Media Hopes - Expects - Country Stars to Push Gun Control During CMAs

And they better not defend the Second Amendment.

On Wednesday night, top country stars will gather in Nashville to lavish one another in artistic praise during the annual Country Music Association Awards. And no doubt the horrifying Las Vegas massacre at the country music festival back in October will be fresh on everyone’s mind. Add to that the recent church shooting in Texas and the red carpet and stage will be abuzz with tributes and thoughts and prayers. However, the media hopes to make it all about guns.

Those in charge of the CMAs anticipated the press harping on gun control with the artists and kindly asked them to refrain from asking those kinds of questions and simply honor the genre of country music. As nice as that sounded, the CMAs realized that was unreasonable and pulled the request. And with the floodgates open, the media is chomping at the bit to get the scoop on the star’s feelings on guns. The Los Angeles Times is putting on a lot of pressure to alter the dialogue, but having to dig deep to shame the country stars into spilling their guts, as Christian Toto writes at Hollywood in Toto:

That’s all the newspaper needed to start the shame machine whirring to life. Here’s the story’s headline:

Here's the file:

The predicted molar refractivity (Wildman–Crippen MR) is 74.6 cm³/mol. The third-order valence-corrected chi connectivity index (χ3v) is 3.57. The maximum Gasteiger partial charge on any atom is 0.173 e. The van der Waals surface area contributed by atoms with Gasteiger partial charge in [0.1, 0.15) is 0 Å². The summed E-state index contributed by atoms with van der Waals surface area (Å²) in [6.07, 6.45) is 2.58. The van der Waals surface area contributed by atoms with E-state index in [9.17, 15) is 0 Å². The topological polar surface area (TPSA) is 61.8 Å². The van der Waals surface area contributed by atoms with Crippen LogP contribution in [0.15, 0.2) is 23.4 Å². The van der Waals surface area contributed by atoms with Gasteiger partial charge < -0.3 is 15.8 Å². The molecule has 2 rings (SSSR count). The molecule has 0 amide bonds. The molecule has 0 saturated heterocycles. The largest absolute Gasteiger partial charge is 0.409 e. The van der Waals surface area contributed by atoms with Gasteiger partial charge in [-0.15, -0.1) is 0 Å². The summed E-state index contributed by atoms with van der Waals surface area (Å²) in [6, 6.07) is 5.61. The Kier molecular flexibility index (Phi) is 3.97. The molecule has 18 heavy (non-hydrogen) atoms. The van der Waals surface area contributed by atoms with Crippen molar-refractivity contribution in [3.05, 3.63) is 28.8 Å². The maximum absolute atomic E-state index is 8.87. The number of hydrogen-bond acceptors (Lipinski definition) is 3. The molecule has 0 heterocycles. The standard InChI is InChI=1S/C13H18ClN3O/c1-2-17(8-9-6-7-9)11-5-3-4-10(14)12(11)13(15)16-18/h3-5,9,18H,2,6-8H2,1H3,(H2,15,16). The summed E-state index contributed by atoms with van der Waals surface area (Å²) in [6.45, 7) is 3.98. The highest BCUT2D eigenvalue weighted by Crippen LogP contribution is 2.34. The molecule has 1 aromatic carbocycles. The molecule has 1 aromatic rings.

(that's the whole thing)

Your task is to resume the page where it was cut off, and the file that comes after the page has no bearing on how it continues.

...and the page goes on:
“Country music used to tackle the issues. The CMA Awards can’t shy away from them now”

Modern country singers are the least political entertainers in music. Pop stars like Katy Perry promote their pet causes ’round the clock. Snoop Dogg clearly had politics in mind when he imagined a Trump corpse as the image for his “Make America Crip Again” release.

Besides, how many country stars campaigned on behalf of Hillary Clinton, Barack Obama or John McCain in recent years? Did Keith Urban shoot a PSA telling us all about the wicked Donald Trump?

The politically charged Kid Rock is an exception, but he’s quasi-country at best.

So, what’s the author’s defense of the notion that country music once stood at the forefront of political commentary? Two examples — both more than 40 years old.

“In the late 1960s, Merle Haggard happily inserted himself into the debate over Vietnam with his song ‘Okie from Muskogee.’ Loretta Lynn took up the idea of birth control a few years later with ‘The Pill.’”

When you need Doc Brown’s time machine to make your point you know you’re in trouble. So the premise is faulty at the very start. The article is just warming up.

If the country artists decide to “get their heads out of the sand” like the LA Times article suggests, they will alienate their gun-loving fans and that is something they don’t want to do. 

“The LA Times wants country stars to scrap the bonds they’ve spent years, if not decades, forming with their fans by lecturing them on an emotional issue,” Toto says. “More importantly, they must support more gun restrictions in the process. Often that means ignoring cold, hard facts along the way.”

But that’s just the kind of bullying tactics the Left loves to use, as Toto states.

For more fantastic takes on Hollywood from a conservative perspective, check out Hollywood in Toto.

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